In addition to the Informal Council the Commission will host its SME Finance Forum on Thursday, 2nd May, 2013 in Dublin in association with the Informal Competitiveness Council. This Forum was set up to monitor the market situation and to explore new ideas to improve access to finance for SMEs. Its deliberations will feed into the work of the Competitiveness Ministers on 3rd May, 2013 and will focus Ministers’ attention on the very real financial problems facing SMEs.
SMEs are the key provider of jobs across the country and across Europe. With over 250,000 private sector jobs lost between 2008 and 2011, it is the SME sector that has to take up the jobs challenge and lead the recovery in the domestic and EU economies. It will create the jobs to make the serious inroads into our all too high unemployment levels.
This Government’s Action Programme for Jobs is being detailed in an annual action plan for jobs which lists what needs to be addressed across the system if we are to seriously address the jobs crisis. The Action Plan for Jobs 2013 was recently launched by An Taoiseach and the Minister for Jobs, Enterprise and Innovation, Richard Bruton and is a key element in rebuilding the economy and getting people back to work. The 2013 Plan will build on the achievements of the 2012 Plan and continue to improve supports for job-creating businesses and remove the barriers to employment-creation across the economy.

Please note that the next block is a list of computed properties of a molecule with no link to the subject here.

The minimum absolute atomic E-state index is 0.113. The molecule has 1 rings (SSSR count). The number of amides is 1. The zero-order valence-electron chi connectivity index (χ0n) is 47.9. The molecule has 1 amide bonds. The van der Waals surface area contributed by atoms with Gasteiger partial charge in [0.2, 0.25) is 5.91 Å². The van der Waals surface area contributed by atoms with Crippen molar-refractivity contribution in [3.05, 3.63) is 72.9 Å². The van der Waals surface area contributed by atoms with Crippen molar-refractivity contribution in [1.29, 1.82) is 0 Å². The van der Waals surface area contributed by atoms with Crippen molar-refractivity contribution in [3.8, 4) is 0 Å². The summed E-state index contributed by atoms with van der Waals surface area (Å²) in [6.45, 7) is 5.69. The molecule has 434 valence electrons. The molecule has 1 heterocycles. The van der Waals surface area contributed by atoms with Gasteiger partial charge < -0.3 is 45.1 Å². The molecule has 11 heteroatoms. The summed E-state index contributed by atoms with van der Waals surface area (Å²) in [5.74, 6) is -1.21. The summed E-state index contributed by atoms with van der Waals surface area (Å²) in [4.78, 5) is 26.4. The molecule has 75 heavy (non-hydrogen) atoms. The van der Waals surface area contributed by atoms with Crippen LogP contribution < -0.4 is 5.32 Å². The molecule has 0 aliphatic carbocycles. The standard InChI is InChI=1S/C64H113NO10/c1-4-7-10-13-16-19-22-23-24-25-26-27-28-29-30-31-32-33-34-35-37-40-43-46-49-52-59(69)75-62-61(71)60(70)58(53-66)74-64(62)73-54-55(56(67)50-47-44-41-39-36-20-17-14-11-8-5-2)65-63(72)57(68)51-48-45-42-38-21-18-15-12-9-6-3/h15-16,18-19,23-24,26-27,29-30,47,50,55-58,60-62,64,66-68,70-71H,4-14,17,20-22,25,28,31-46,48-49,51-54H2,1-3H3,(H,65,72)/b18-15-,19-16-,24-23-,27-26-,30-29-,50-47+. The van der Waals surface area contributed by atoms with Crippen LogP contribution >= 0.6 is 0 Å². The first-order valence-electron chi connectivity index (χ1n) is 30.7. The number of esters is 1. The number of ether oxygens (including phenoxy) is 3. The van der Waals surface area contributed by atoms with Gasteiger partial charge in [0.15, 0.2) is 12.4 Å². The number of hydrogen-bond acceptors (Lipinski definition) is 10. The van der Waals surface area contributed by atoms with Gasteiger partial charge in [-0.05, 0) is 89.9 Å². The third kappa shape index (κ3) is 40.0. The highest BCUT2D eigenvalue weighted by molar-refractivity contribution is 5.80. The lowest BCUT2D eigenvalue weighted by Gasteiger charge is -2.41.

The 2013 plan outlines 333 actions to be implemented before 31st December 2013 by 16 Government Department and 46 Agencies. These actions are additional to the 249 actions already implemented under Action Plan 2012, which have helped support net growth of almost 12,000 in private sector employment in the past year.
This is the first time in some years that there has been a positive contribution on the jobs front showing clearly that this Government is working and delivering on commitments made to address our economic woes. We will continue to pursue these challenges and will not be happy until we have turned the situation around.
Yes, we continue to face serious challenges, but the change from the acute crisis we experienced when taking office to today demonstrates both Ireland’s and the EU’s strength, unity and solidarity in tackling grave challenges and coming out on the right side. I know by working together we will be successful in this challenge.
In closing, Ladies and Gentlemen, I would like once again to thank the European Parliament for giving me the opportunity to speak to you today and I hope you will find this a very useful and informative event and you enjoy the hospitality of our lovely County Sligo.